Do people dress up? Can people expect to see Orcs, Wizards and Sci-fi heros? Or is it a more formal setting?

People haven’t tended to dress up in the past, but if people want to dress up, we’re not going to discourage them! Some of the committee do like to put on their best frocks – it adds to the sense of occasion. And we’ve had a number of people come in steampunk garb in the past. We certainly don’t discourage people from dressing up, but there’s no maskerade or costume competition like some of the bigger cons have.


What other events can people expect? Are there readings and book signings?

This year we’re launching “Looking Landwards”, an anthology of agricultural SF, and there will be readings between the panels and signings at lunchtime. Because it’s quite an informal con – there’s no green room or anything like that – most authors are happy to sign things during the day, or over a pint in the bar. It’s a really good chance to meet your favourite authors in an informal setting and find out how lovely they are!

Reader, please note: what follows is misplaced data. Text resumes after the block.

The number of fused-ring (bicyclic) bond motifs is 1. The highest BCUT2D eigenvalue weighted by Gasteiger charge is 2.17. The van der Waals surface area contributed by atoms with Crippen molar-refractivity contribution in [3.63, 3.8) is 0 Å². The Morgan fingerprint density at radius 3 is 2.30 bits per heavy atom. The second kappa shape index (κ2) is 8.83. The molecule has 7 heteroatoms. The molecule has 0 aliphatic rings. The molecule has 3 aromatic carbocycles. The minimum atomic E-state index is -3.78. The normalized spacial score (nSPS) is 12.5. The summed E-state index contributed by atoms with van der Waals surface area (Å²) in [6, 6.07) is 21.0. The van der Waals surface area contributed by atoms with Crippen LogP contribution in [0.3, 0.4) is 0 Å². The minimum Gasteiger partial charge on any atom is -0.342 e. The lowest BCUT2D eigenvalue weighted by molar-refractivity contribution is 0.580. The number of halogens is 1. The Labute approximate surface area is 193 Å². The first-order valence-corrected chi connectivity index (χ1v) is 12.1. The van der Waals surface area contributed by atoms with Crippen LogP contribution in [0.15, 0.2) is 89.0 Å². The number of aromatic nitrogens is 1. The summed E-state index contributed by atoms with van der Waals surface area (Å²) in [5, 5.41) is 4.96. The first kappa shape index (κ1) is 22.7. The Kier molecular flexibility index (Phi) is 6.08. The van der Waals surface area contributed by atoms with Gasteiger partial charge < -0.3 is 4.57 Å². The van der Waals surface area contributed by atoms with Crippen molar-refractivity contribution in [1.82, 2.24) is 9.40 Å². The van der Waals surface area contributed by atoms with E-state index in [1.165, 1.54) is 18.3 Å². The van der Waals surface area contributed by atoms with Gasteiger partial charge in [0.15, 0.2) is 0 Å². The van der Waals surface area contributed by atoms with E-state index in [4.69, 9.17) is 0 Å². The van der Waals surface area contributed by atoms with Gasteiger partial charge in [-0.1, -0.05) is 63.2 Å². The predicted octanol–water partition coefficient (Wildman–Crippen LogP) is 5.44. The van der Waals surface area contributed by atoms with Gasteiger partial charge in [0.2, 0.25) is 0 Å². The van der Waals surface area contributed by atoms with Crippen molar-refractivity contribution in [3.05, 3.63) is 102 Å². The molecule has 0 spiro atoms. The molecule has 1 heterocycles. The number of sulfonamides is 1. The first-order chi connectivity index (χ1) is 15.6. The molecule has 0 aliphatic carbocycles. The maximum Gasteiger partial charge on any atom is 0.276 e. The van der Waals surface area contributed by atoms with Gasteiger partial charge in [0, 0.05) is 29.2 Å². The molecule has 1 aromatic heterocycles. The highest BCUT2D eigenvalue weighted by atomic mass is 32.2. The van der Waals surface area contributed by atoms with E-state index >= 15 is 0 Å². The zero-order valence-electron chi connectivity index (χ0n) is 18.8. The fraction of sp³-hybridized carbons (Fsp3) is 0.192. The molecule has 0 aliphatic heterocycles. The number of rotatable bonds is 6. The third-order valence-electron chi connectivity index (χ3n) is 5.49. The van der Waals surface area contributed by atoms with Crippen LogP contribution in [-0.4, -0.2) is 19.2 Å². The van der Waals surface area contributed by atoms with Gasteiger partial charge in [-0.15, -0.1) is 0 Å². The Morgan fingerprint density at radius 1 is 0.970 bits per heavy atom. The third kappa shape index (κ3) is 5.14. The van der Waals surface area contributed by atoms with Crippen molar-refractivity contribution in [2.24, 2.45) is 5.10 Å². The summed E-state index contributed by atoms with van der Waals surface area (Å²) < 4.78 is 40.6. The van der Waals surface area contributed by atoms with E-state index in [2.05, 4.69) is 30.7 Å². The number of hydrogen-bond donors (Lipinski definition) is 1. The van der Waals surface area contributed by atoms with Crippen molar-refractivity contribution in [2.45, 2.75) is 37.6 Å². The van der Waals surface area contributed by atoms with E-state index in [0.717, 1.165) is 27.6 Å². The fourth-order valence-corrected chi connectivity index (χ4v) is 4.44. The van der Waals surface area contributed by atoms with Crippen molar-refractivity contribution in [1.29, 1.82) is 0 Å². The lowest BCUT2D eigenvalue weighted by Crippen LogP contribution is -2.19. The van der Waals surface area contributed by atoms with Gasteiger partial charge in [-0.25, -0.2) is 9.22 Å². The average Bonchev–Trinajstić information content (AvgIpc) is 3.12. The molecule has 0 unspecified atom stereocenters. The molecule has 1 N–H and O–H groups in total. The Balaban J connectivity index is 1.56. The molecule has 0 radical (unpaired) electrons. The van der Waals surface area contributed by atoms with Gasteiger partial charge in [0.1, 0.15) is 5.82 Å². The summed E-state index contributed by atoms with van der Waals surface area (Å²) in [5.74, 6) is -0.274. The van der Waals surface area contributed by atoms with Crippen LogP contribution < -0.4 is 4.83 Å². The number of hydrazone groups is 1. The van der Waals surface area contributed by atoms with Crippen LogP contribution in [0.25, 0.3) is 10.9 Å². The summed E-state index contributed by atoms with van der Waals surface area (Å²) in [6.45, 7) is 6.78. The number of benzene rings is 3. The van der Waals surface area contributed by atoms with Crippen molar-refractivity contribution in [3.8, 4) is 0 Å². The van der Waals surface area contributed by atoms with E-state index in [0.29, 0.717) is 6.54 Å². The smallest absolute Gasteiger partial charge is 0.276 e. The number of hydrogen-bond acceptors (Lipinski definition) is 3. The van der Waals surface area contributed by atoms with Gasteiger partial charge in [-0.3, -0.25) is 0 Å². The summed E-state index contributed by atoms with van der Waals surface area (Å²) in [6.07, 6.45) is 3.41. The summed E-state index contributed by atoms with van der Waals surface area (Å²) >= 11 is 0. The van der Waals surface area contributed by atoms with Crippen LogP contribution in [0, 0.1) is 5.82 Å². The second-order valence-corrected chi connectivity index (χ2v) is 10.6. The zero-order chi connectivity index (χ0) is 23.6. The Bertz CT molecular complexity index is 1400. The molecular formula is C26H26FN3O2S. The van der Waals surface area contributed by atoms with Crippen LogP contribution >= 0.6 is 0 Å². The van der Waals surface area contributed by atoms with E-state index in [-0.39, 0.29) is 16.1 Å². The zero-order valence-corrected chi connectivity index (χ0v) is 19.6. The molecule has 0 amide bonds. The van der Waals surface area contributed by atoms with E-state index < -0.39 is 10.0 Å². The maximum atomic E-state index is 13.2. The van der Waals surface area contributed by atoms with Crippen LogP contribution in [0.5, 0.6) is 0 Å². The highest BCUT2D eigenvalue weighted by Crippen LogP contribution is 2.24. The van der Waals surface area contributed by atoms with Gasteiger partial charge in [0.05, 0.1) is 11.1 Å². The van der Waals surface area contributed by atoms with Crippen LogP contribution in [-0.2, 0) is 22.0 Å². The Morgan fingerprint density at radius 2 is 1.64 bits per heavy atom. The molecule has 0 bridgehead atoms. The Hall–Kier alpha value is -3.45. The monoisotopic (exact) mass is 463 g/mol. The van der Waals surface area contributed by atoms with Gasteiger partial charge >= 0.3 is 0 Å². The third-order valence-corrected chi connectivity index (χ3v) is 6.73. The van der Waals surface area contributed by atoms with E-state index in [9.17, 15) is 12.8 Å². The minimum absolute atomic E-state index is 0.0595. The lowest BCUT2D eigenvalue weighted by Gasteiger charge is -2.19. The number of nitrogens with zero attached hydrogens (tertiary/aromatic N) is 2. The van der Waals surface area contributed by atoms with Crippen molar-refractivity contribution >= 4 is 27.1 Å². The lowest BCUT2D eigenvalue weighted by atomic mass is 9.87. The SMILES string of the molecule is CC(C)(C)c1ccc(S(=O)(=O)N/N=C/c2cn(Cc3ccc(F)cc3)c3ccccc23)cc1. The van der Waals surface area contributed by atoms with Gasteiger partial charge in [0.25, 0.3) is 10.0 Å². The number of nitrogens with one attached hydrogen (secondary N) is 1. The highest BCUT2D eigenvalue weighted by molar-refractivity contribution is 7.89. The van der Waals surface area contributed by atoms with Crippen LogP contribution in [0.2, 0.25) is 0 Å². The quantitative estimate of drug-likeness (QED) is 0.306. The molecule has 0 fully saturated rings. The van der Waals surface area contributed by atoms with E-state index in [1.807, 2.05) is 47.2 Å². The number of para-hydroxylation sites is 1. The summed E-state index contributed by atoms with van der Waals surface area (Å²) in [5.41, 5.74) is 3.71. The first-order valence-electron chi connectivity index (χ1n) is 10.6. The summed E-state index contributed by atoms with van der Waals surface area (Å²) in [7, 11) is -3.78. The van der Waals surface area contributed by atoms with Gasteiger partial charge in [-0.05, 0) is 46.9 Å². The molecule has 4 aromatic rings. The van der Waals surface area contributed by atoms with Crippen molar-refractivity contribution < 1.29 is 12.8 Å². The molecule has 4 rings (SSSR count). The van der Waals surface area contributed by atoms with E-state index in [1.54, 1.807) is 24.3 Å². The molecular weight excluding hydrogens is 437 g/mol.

Will you be doing a reading? If so, from which book and can you tell us a little bit about it?

I will be doing a five-minute reading after the panel I’m on (The Evolution of Genre), and I’ll be reading something from my heroic fantasy “The Art of Forgetting : Rider” but I’m not sure what yet – it’s hard to find an extract without spoilers!

  follow the link for more info on Joanne and her books.

For those interested, or wanting more info, where can they find it? (and any other relevant links!)

The first place to look would be the BristolCon website : We also have a Facebook page, and you can follow @BristolCon on Twitter – we’re all very friendly and if you say hello we’ll say hello back!

Interview with Robert “Boss” Jennings. Non-compliance: The Transition

This is Malcolm Murdock reporting live from the Non-Compliance Sector. I’ve been granted a rare interview with Robert “Boss” Jennings, the man reportedly responsible for running the lawless sector. He says he wants a chance to tell his side of the story to us citizens.   

Question: Rumour has it there was trouble in the Sector, that the now notorious Danny Rose may have been responsible for the troubles? For readers, would you care to elaborate?